Show Summary Details
Page of

Other acquired secondary (symptomatic) dystonic syndromes 

Other acquired secondary (symptomatic) dystonic syndromes
Chapter:
Other acquired secondary (symptomatic) dystonic syndromes
Author(s):

Ivan Donaldson

, C. David Marsden

, Susanne A. Schneider

, and Kailash P. Bhatia

DOI:
10.1093/med/9780192619112.003.1075
Page of

PRINTED FROM OXFORD MEDICINE ONLINE (www.oxfordmedicine.com). © Oxford University Press, 2020. All Rights Reserved. Under the terms of the licence agreement, an individual user may print out a PDF of a single chapter of a title in Oxford Medicine Online for personal use (for details see Privacy Policy and Legal Notice).

date: 22 October 2020

This chapter deals with a series of miscellaneous acquired secondary dystonic syndromes. This wide range of conditions include those with a vascular cause, such as vasculitis, which often causes chorea and ballismus, but can also cause dystonia in some cases. Both viral and bacterial infections can cause dystonia. Viral infections that have been associated with dystonia include varicella, persistent measles infections and AIDS. Bacterial infections can also cause dystonic movements, with both tuberculosis and syphilis reported to do so in some cases. Demyelinating diseases (e.g. multiple sclerosis), head trauma and hypoxia (for example induced by CO, cyanide or anaesthetic complications) can all also cause dystonia. A wide range of drugs can induce acute dystonic reactions, including drugs that either block dopamine receptors (e.g. phenothiazines, butyrophenones) or deplete central dopamine levels (e.g. tetrabenazine). Anticholinergic drugs can also induce acute reactions; these include tricyclic antidepressants and some oral or nasal decongestants. Other drugs that cause acute dystonic reactions include antibiotics, lithium cocaine, anticonvulsants (usually when overdosed) and serotonin uptake blockers. Other causes of acquired dystonia include wasp sting encephalopathy, degenerative diseases such as Parkinson’s, spinal cord disorders and tumours and peripheral nerve issues.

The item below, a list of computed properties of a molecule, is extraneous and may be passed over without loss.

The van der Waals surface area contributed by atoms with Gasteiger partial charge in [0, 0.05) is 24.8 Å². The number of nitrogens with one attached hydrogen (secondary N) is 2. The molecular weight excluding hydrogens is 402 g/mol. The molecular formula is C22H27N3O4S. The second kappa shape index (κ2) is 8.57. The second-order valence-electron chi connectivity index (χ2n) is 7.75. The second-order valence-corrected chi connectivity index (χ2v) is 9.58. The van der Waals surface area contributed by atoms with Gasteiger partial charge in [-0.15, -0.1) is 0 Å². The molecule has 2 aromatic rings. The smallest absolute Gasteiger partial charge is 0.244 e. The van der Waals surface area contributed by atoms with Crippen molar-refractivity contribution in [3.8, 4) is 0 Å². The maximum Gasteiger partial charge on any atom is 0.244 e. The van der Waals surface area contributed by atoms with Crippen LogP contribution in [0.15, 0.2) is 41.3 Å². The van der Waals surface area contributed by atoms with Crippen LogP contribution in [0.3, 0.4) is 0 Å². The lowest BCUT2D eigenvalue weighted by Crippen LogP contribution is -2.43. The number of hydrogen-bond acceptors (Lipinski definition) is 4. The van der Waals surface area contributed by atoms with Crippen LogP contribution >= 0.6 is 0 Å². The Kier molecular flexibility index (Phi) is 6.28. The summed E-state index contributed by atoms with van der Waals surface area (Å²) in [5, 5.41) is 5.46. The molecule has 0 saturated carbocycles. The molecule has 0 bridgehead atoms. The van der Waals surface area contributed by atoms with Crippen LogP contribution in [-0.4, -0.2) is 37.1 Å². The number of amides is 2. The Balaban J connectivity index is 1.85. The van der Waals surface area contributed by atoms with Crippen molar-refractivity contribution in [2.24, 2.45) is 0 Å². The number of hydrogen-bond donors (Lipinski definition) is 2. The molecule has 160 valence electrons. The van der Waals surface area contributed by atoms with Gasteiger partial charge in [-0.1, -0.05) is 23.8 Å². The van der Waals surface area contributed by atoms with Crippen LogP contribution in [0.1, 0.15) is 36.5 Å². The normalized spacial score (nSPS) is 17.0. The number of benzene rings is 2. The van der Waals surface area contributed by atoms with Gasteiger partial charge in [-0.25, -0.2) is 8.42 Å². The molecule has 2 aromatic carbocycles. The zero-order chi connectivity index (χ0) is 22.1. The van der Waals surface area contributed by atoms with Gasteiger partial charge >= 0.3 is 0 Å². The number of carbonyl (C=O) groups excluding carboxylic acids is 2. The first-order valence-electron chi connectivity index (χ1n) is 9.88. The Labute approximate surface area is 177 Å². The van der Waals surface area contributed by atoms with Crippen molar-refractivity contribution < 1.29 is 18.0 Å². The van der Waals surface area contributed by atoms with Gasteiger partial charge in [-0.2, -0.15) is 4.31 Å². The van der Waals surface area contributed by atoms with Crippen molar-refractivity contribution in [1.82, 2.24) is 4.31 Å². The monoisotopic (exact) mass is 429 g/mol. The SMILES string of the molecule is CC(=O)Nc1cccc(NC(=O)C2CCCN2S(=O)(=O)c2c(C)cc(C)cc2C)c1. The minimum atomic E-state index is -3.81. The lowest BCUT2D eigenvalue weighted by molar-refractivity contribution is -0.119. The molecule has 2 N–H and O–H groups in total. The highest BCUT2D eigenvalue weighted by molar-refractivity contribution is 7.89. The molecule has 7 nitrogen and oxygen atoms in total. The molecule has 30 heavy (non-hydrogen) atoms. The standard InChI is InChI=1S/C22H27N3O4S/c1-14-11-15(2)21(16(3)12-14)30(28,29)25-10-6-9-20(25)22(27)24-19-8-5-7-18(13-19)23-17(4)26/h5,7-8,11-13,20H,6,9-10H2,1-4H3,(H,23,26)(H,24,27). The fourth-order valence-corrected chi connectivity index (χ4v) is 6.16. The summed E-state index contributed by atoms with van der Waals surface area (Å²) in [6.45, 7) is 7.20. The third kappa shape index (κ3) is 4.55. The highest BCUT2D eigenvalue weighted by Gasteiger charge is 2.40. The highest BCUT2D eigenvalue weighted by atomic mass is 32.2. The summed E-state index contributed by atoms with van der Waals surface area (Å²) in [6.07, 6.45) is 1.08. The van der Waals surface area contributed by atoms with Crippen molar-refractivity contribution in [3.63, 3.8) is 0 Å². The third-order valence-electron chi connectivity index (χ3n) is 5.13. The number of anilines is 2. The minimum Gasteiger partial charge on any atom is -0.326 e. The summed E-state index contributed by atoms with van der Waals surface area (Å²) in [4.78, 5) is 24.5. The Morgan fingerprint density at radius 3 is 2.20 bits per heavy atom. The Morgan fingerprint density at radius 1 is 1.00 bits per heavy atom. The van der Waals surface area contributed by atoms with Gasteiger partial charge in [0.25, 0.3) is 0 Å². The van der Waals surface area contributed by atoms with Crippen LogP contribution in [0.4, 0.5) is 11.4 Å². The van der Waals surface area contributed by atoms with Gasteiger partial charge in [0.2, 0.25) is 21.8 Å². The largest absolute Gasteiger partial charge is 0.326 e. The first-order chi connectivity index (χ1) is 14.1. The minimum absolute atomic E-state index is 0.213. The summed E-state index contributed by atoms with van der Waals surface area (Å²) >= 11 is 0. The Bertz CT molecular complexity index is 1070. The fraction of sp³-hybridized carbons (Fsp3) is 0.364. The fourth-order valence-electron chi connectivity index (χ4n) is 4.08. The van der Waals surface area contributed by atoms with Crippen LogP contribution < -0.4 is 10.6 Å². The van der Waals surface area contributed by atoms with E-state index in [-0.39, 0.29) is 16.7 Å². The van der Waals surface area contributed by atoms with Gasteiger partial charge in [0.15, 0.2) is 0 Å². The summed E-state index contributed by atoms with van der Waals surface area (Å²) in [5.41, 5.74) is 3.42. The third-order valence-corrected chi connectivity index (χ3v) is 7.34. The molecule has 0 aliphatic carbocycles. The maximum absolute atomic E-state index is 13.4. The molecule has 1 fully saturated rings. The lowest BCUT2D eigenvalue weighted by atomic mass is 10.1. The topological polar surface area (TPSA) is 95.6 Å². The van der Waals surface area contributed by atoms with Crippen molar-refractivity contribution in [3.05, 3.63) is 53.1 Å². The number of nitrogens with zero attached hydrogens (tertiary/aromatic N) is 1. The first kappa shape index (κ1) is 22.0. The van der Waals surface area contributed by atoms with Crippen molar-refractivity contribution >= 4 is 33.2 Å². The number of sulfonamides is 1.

Access to the complete content on Oxford Medicine Online requires a subscription or purchase. Public users are able to search the site and view the abstracts for each book and chapter without a subscription.

Please subscribe or login to access full text content.

If you have purchased a print title that contains an access token, please see the token for information about how to register your code.

For questions on access or troubleshooting, please check our FAQs, and if you can't find the answer there, please contact us.